Iron ore skyrockets to nearly $60 per tonne

Iron ore price soared Tuesday on the back of fresh capacity cuts in China and geopolitical risks related to The Hague's ruling that there is no legal basis for Beijing's "nine-dash line" claiming rights to much of the South China Sea.

After today's 6.7% gain, the largest one-day percentage increase since April 21, iron ore prices are up 36.3% so far this year.

The import price for 62% iron content fines at the port of Qinqdao climbed 6.7% to $59.38 a tonne, data from The Metal Bulletin Index shows. The gain, the largest one-day percentage increase since April 21, has taken seaborne gains to 36.3% so far this year.

"Tangshan’s local government on Monday afternoon clarified that sinter plants and re-rollers in the city that meet environmental protection requirement can continue operating normally over July 12-24, but must halt production over July 25-31,” analysts at The Metal Bulletin said.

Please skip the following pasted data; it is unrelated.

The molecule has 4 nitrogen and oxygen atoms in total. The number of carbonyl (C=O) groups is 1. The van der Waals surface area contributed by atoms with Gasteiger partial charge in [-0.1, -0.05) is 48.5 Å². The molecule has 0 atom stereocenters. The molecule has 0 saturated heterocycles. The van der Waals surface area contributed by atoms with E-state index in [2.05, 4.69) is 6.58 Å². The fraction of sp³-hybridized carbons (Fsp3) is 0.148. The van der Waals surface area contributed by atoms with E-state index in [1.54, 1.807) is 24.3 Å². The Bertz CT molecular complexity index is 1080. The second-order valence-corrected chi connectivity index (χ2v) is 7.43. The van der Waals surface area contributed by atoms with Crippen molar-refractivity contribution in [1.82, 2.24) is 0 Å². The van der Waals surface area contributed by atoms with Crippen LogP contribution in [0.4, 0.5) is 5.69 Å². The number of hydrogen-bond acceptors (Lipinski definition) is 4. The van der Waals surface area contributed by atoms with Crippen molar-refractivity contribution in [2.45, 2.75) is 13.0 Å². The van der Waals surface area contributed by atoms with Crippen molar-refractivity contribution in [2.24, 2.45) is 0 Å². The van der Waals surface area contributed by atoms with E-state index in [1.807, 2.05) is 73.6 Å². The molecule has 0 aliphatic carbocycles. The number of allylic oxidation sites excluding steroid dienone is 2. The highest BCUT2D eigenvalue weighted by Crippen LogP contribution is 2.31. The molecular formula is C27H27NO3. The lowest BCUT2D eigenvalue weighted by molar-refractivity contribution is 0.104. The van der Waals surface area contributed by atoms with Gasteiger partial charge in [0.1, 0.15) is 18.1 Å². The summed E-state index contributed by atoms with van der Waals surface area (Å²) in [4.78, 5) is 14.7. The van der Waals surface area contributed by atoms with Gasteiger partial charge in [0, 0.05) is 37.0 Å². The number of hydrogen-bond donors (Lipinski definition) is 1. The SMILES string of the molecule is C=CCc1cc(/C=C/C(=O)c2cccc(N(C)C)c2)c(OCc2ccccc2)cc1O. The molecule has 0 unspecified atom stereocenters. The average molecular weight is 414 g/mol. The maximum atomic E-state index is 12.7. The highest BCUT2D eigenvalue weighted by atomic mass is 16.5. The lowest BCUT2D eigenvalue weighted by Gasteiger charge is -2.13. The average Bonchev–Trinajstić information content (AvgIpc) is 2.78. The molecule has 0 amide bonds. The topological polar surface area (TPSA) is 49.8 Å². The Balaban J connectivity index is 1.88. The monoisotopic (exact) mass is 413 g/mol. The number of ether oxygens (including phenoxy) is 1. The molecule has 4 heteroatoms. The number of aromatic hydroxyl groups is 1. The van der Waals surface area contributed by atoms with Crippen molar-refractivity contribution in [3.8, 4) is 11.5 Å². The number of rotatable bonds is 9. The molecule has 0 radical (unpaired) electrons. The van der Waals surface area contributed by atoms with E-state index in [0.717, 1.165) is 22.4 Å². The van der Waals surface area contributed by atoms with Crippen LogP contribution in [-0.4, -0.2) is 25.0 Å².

Today’s price rally also follows the news of record iron ore shipments from Australia to China in June through Port Hedland, the world’s largest iron ore loading terminal.

Iron ore skyrockets to nearly $60 per tonne on Chinese capacity cuts

Courtesy of The Metal Bulletin.

Over the month iron ore exports totalled 41.808 million tonnes, easily blowing away the previous record high of 39.534 million tonnes shipped in March 2016, figures released by the Pilbara Ports Authority late Monday show.

In cumulative terms, there was 454.2 million tonnes shipped over the past 12 months, the highest total on record and 3% above the levels recorded in the 2014/15 financial year.

Rising production amid a drop in Chinese steel production led Australia's official forecasting agency on Friday to cut its 2016 price forecast by almost 2% to $44.20 a metric ton, citing concerns over slowing growth in demand, and it sees little change in 2017.

That is well below the current price of $59.38 a tonne hit today and the first-half average of $48.

China's iron ore mine production dropped 6% from a year ago in from Jan. to April and is expected to fall by 12% this year and by a further 20% in 2017, Australia's Department of Industry, Innovation and Science said in its latest commodity forecast.